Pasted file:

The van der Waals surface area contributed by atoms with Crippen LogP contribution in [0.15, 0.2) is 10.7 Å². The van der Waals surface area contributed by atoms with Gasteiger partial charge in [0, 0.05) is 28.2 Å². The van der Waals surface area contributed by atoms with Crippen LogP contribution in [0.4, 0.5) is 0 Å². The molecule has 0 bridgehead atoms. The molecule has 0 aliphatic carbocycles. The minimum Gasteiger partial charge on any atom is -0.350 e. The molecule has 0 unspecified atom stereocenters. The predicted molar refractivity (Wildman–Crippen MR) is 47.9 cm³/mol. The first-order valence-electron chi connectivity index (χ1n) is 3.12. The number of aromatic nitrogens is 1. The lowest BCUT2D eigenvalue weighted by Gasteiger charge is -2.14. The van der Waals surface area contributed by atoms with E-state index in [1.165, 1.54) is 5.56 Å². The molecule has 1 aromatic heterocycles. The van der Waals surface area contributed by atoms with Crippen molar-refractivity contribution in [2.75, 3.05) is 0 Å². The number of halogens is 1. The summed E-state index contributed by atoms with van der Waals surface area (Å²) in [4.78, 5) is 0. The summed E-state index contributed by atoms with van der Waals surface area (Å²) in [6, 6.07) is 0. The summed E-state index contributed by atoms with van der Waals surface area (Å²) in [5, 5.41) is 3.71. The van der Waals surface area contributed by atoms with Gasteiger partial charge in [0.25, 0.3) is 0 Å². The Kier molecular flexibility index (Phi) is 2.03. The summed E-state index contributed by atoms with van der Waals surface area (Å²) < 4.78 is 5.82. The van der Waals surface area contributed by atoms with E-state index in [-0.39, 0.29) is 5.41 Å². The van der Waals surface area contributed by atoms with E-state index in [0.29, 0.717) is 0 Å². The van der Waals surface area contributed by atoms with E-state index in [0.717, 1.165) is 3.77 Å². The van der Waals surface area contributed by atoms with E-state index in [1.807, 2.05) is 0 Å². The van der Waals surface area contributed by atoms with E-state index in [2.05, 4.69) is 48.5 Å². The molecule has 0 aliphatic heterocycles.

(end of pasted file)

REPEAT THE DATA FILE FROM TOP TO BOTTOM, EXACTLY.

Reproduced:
The van der Waals surface area contributed by atoms with Crippen LogP contribution in [0.15, 0.2) is 10.7 Å². The van der Waals surface area contributed by atoms with Gasteiger partial charge in [0, 0.05) is 28.2 Å². The van der Waals surface area contributed by atoms with Crippen LogP contribution in [0.4, 0.5) is 0 Å². The molecule has 0 bridgehead atoms. The molecule has 0 aliphatic carbocycles. The minimum Gasteiger partial charge on any atom is -0.350 e. The molecule has 0 unspecified atom stereocenters. The predicted molar refractivity (Wildman–Crippen MR) is 47.9 cm³/mol. The first-order valence-electron chi connectivity index (χ1n) is 3.12. The number of aromatic nitrogens is 1. The lowest BCUT2D eigenvalue weighted by Gasteiger charge is -2.14. The van der Waals surface area contributed by atoms with E-state index in [1.165, 1.54) is 5.56 Å². The molecule has 1 aromatic heterocycles. The van der Waals surface area contributed by atoms with Crippen molar-refractivity contribution in [2.75, 3.05) is 0 Å². The number of halogens is 1. The summed E-state index contributed by atoms with van der Waals surface area (Å²) in [4.78, 5) is 0. The summed E-state index contributed by atoms with van der Waals surface area (Å²) in [6, 6.07) is 0. The summed E-state index contributed by atoms with van der Waals surface area (Å²) in [5, 5.41) is 3.71. The van der Waals surface area contributed by atoms with Gasteiger partial charge in [0.25, 0.3) is 0 Å². The Kier molecular flexibility index (Phi) is 2.03. The summed E-state index contributed by atoms with van der Waals surface area (Å²) < 4.78 is 5.82. The van der Waals surface area contributed by atoms with E-state index in [-0.39, 0.29) is 5.41 Å². The van der Waals surface area contributed by atoms with E-state index in [0.29, 0.717) is 0 Å². The van der Waals surface area contributed by atoms with E-state index in [0.717, 1.165) is 3.77 Å². The van der Waals surface area contributed by atoms with E-state index in [1.807, 2.05) is 0 Å². The van der Waals surface area contributed by atoms with E-state index in [2.05, 4.69) is 48.5 Å². The molecule has 0 aliphatic heterocycles.